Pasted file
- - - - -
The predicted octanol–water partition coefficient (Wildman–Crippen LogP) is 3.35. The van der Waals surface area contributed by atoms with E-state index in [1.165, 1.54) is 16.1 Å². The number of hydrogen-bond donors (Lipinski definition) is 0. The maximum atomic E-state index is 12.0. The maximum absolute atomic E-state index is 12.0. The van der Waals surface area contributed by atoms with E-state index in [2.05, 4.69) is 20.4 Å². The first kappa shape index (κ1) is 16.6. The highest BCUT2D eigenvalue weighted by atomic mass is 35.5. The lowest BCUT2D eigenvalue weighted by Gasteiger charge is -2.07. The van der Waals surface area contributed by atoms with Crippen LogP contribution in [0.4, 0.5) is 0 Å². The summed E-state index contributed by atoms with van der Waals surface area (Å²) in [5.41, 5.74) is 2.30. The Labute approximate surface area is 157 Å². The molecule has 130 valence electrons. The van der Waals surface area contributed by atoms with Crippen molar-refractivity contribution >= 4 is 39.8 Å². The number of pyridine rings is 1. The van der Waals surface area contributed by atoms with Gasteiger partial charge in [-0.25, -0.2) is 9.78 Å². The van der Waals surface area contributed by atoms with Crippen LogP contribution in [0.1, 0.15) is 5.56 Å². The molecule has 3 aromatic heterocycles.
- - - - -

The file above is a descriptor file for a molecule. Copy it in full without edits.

The predicted octanol–water partition coefficient (Wildman–Crippen LogP) is 3.35. The van der Waals surface area contributed by atoms with E-state index in [1.165, 1.54) is 16.1 Å². The number of hydrogen-bond donors (Lipinski definition) is 0. The maximum atomic E-state index is 12.0. The maximum absolute atomic E-state index is 12.0. The van der Waals surface area contributed by atoms with E-state index in [2.05, 4.69) is 20.4 Å². The first kappa shape index (κ1) is 16.6. The highest BCUT2D eigenvalue weighted by atomic mass is 35.5. The lowest BCUT2D eigenvalue weighted by Gasteiger charge is -2.07. The van der Waals surface area contributed by atoms with Crippen LogP contribution in [0.4, 0.5) is 0 Å². The summed E-state index contributed by atoms with van der Waals surface area (Å²) in [5.41, 5.74) is 2.30. The Labute approximate surface area is 157 Å². The molecule has 130 valence electrons. The van der Waals surface area contributed by atoms with Crippen molar-refractivity contribution >= 4 is 39.8 Å². The number of pyridine rings is 1. The van der Waals surface area contributed by atoms with Gasteiger partial charge in [-0.25, -0.2) is 9.78 Å². The van der Waals surface area contributed by atoms with Crippen LogP contribution in [0.1, 0.15) is 5.56 Å². The molecule has 3 aromatic heterocycles.